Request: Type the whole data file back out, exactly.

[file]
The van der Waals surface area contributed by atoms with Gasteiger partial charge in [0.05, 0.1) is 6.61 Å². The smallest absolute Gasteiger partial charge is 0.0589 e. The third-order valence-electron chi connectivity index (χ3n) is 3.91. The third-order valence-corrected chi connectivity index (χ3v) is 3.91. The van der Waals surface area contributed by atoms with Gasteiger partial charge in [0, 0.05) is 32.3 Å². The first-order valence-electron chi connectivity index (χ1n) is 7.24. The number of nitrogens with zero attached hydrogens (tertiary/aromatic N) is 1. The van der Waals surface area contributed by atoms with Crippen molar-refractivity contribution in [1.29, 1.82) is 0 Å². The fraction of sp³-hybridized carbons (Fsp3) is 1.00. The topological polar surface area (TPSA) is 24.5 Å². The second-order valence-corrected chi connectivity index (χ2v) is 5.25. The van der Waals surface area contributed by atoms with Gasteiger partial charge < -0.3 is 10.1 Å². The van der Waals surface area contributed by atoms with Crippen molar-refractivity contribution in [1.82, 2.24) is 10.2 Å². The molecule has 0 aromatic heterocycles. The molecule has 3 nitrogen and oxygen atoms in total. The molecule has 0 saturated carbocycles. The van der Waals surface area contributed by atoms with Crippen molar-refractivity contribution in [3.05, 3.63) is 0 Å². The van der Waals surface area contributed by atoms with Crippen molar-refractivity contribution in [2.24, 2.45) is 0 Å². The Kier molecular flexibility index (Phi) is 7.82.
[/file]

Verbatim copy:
The van der Waals surface area contributed by atoms with Gasteiger partial charge in [0.05, 0.1) is 6.61 Å². The smallest absolute Gasteiger partial charge is 0.0589 e. The third-order valence-electron chi connectivity index (χ3n) is 3.91. The third-order valence-corrected chi connectivity index (χ3v) is 3.91. The van der Waals surface area contributed by atoms with Gasteiger partial charge in [0, 0.05) is 32.3 Å². The first-order valence-electron chi connectivity index (χ1n) is 7.24. The number of nitrogens with zero attached hydrogens (tertiary/aromatic N) is 1. The van der Waals surface area contributed by atoms with Crippen molar-refractivity contribution in [1.29, 1.82) is 0 Å². The fraction of sp³-hybridized carbons (Fsp3) is 1.00. The topological polar surface area (TPSA) is 24.5 Å². The second-order valence-corrected chi connectivity index (χ2v) is 5.25. The van der Waals surface area contributed by atoms with Gasteiger partial charge < -0.3 is 10.1 Å². The van der Waals surface area contributed by atoms with Crippen molar-refractivity contribution in [1.82, 2.24) is 10.2 Å². The molecule has 0 aromatic heterocycles. The molecule has 3 nitrogen and oxygen atoms in total. The molecule has 0 saturated carbocycles. The van der Waals surface area contributed by atoms with Crippen molar-refractivity contribution in [3.05, 3.63) is 0 Å². The van der Waals surface area contributed by atoms with Crippen molar-refractivity contribution in [2.24, 2.45) is 0 Å². The Kier molecular flexibility index (Phi) is 7.82.